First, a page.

10 Books That Tell the Story of Hip-Hop History


Source: AP/AURN Graphic - Jill Scott, Yasiin Bey, Mos Def, Q Tip, Missy Elliott, Da Brat
Source: AP/AURN Graphic
Reading Time: 4 minutes

This year kicks off the 50th anniversary of hip-hop, a diasporic collaboration that started in the Bronx, but became a global phenomenon. It’s still a young genre but it has a layered and interesting history that dates back to West African oral traditions. In West Africa, stories were told in the form of singing and chanting to teach lessons and pass stories on to new generations. Once slave colonies were established in the Americas via the forced labor of kidnapped Africans, the slaves continued oral traditions through work songs. Work songs were a way to pass time, but also to communicate a variety of messages, from how to get to freedom to mocking masters and overseers, and more. In short, work songs set the foundation of popular Black-created music. In America, there was gospel, then blues, country, jazz, and soul, and those genres set the foundation for the emergence of hip-hop in the late 70s. 

Hip-Hop has been through a lot in 50 years. The genre has expanded, gone global, and been made over multiple times. Some even say it’s dead but no matter what your opinion about hip-hop is, one thing we can all agree on is that it’s a genre with a story to tell and we should keep the facts alive. Here are 10 books that tell the story of how hip-hop came to fruition. This list isn’t exhaustive so let us know what you would have added to the list in the comments. 

1. Hip Hop America by Nelson George 

Nelson George is a writer, cultural critic and TV producer. The New York native is one of the first journalists to start covering hip-hop in its infancy. Hip Hop America chronicle’s George’s journey as a witness to the rise of hip-hop’s elements like DJ’ing, break dancing, graffiti, mc’ing and beatboxing.  

2. Ladies First: Revelations of a Strong Woman by Queen Latifah 

Queen Latifah is one of  hip-hop’s foremost voices, especially when it comes to women in the game. She is one of the early rappers who set the blueprint for career expansion, going from rapper to actress and entrepreneur. This book is part autobiographical and part inspirational as she talks about how she overcame some dark times on the way to success.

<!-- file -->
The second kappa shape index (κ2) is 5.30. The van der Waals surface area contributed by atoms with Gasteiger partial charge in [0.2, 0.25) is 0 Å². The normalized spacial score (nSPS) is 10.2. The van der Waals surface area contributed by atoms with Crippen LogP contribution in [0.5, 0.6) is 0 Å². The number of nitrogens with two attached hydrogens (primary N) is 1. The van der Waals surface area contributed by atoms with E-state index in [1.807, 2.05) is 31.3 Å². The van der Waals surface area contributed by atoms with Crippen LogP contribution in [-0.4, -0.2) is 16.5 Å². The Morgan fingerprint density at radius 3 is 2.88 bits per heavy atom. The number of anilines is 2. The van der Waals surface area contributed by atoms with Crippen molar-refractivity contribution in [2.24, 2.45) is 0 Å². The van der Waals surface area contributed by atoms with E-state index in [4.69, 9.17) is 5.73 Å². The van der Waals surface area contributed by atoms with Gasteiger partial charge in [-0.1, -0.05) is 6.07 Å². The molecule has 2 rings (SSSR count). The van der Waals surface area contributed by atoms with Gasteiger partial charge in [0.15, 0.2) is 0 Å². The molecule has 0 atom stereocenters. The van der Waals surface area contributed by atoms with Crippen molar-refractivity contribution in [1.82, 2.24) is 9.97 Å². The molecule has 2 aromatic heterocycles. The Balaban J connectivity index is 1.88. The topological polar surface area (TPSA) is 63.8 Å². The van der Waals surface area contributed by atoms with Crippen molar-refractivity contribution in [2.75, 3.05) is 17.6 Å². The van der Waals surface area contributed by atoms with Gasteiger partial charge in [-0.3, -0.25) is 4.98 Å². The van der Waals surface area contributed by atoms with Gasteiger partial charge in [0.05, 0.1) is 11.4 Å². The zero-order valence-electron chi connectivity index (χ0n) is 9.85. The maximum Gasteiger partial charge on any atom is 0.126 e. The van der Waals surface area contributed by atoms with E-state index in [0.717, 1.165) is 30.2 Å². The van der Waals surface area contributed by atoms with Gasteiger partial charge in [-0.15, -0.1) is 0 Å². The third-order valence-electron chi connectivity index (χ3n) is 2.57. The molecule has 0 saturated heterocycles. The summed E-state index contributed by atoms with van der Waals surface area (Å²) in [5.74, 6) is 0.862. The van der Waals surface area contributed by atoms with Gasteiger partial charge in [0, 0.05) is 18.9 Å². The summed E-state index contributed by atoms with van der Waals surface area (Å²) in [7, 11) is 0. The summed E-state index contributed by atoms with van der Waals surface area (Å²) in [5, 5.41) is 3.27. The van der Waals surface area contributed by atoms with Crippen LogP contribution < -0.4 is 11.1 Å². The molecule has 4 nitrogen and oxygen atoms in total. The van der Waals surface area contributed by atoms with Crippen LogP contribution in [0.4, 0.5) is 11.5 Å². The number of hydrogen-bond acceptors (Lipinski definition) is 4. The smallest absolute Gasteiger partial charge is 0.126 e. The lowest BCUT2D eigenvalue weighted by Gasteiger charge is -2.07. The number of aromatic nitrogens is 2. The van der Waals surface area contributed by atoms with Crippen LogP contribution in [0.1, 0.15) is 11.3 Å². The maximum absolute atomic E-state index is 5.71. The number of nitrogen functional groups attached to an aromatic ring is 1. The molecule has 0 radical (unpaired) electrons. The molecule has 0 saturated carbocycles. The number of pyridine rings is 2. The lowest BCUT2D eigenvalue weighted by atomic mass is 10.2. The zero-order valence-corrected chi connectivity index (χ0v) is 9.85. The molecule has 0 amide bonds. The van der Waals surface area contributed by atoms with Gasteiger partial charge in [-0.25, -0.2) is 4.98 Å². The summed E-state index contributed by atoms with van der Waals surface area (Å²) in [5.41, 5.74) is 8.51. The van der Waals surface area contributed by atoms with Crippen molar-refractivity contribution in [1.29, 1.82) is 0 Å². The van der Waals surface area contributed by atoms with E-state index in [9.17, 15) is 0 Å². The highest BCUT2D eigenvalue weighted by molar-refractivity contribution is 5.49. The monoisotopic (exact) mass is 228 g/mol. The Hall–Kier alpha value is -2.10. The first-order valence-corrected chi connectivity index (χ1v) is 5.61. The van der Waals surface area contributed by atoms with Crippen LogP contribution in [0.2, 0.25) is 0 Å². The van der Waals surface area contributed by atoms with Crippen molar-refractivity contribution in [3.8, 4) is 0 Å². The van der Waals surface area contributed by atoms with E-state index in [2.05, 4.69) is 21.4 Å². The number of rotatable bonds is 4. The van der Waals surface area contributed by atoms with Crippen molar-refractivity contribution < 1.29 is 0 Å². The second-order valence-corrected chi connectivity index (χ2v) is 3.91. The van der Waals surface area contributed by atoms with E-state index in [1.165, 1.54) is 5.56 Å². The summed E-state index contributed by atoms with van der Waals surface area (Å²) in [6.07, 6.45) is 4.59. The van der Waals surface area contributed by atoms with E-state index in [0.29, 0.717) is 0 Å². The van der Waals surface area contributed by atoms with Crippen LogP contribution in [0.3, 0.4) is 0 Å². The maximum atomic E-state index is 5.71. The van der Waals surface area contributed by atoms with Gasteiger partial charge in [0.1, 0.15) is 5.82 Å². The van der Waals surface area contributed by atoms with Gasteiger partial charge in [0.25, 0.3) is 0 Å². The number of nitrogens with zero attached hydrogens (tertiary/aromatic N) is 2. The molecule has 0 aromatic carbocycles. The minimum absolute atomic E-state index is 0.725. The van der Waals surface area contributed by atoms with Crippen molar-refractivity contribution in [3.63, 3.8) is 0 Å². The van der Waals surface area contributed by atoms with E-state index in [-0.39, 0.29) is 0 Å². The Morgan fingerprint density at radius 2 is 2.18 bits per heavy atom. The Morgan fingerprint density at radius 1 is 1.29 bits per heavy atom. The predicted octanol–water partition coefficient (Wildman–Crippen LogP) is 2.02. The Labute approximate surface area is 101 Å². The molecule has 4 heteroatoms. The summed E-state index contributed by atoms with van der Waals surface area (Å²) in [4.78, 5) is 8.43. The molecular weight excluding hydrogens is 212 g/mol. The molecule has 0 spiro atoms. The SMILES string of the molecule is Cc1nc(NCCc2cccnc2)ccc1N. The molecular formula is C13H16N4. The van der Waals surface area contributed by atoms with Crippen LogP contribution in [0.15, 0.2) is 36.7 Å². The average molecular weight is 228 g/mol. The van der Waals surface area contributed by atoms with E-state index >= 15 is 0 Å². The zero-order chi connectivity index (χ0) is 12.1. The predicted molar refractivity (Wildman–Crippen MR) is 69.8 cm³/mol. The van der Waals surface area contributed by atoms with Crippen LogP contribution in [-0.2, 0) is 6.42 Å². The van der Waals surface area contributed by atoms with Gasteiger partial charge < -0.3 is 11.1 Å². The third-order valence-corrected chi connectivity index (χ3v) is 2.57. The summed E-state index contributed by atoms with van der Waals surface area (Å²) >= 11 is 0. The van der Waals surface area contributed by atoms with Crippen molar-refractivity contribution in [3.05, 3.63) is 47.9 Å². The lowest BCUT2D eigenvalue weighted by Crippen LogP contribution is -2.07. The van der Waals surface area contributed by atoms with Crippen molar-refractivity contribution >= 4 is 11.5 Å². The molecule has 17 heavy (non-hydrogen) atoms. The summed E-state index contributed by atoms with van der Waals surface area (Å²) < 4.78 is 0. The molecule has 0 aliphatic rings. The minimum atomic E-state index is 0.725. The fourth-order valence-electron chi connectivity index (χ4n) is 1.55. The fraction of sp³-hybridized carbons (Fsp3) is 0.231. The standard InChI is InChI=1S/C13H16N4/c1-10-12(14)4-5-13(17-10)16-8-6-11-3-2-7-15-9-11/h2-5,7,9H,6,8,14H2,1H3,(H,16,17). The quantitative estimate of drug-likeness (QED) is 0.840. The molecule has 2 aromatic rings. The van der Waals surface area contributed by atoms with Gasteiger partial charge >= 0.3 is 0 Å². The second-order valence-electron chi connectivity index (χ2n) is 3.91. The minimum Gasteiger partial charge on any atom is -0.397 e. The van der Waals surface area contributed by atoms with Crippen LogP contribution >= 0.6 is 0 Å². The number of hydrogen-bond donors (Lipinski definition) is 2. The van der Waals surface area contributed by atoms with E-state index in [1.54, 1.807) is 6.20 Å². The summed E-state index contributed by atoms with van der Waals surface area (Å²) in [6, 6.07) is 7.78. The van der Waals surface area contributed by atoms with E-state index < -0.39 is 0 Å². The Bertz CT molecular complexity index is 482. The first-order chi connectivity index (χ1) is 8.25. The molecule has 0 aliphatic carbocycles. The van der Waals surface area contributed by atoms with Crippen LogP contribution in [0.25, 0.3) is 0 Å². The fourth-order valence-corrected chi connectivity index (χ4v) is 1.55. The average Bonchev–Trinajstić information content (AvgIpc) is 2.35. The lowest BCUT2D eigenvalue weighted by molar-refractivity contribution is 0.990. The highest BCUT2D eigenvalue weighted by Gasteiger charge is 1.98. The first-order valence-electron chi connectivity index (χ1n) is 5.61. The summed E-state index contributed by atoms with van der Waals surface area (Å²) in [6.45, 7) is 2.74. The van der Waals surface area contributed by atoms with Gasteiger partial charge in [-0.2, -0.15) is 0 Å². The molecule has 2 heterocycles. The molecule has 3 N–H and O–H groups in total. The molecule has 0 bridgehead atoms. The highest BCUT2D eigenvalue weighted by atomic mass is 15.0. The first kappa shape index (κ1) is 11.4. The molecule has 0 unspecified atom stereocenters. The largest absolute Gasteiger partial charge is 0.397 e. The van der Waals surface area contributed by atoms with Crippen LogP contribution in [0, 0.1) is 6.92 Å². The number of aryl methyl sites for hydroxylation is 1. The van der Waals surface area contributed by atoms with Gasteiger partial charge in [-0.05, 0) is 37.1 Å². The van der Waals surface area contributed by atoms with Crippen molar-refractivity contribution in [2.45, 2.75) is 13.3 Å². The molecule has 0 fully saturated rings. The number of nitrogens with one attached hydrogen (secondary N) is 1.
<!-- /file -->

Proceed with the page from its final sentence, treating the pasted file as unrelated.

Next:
3. When Chickenheads Come Home to Roost: A Hip Hop Feminist Breaks It Down by Joan Morgan

The thing about hip-hop is it’s a political movement too. There’s a lot to be said about how the genre came to be. The youth who created it were living in dire conditions during a time in NYC when it was falling apart. Women are often ignored in that equation but of course, they were there too, and Joan Morgan applied her brilliant mind to examining the complexities of what it means to be a woman who loved hip-hop but from a post-Civil Rights, feminist perspective.  

4. Last Night a DJ Saved My Life: The History of the Disc Jockey by Bill Brewster 

DJ culture is an important part of hip-hop culture. Kool Herc is credited with making some groundbreaking contributions to DJ culture which is at the center of hip-hop, but the art and history of DJ’ing runs back before the 70s. This book is a good read for anyone interested in DJ culture’s rise from the first record played on the radio to how the DJ shaped the music industry and pop culture in general across a variety of genres. 

5. The Motherlode: 100+ Women Who Made Hip-Hop by Clover Hope 

Hip-hop has long been dominated by men but there were always women in the mix playing with the big boys. This book highlights several power players who have shaped the music and the culture from Roxanne Shante to Nicki Minaj and more, by profiling each of these women and their career breakthroughs.

6. Sweat the Technique: Revelations on Creativity From The Lyrical Genius by Rakim

It’s only right that Rakim, the god MC, largely considered one of the greatest and most influential foundational mc’s of all time would have an autobiography. This book is all about process. You get the backstory on Rakim’s upbringing but he also drops gems about how he created some of his most impactful rhymes. 

7. God Save the Queens: The Essential History of Women in Hip-Hop by Kathy Iandoli

Most books about hip-hop history focus primarily on men. However, this book pays tribute to women in hip hop from its early days to the 21st century, exploring issues of gender, money, sexuality, violence, body image and more. 

8. Can’t Stop Won’t Stop: A History of the Hip-Hop Generation by Jeff Chang

This book is all about the genre’s history with a focus on its social and cultural impact. The story told here is based on original interviews with DJs, b-boys, rappers, graffiti writers, activists, gang members and pioneers like DJ Kool Herc, Afrika Bambaataa, Chuck D, Ice Cube and more. 

9. I Make My Own Rules by LL Cool J    

LL Cool J, the man who coined the phrase “GOAT,” an acronym for “Greatest Of All Time,” has had a massive impact on shaping hip-hop culture, especially with regard to how MC’s command the mic. LL is another rapper who has served as a blueprint for some of the greatest in the genre. Here, he tells his story about how he survived childhood abuse growing up in Hollis, Queens, and became an icon. 

10. Chuck D Presents This Day in Rap and Hip-Hop History

Chuck D, Hip-Hop icon and co-founder of Public Enemy, wrote this as a definitive history of hip-hop through his eyes. As an insider, he breaks down the life he lived and the culture he helped to build. 

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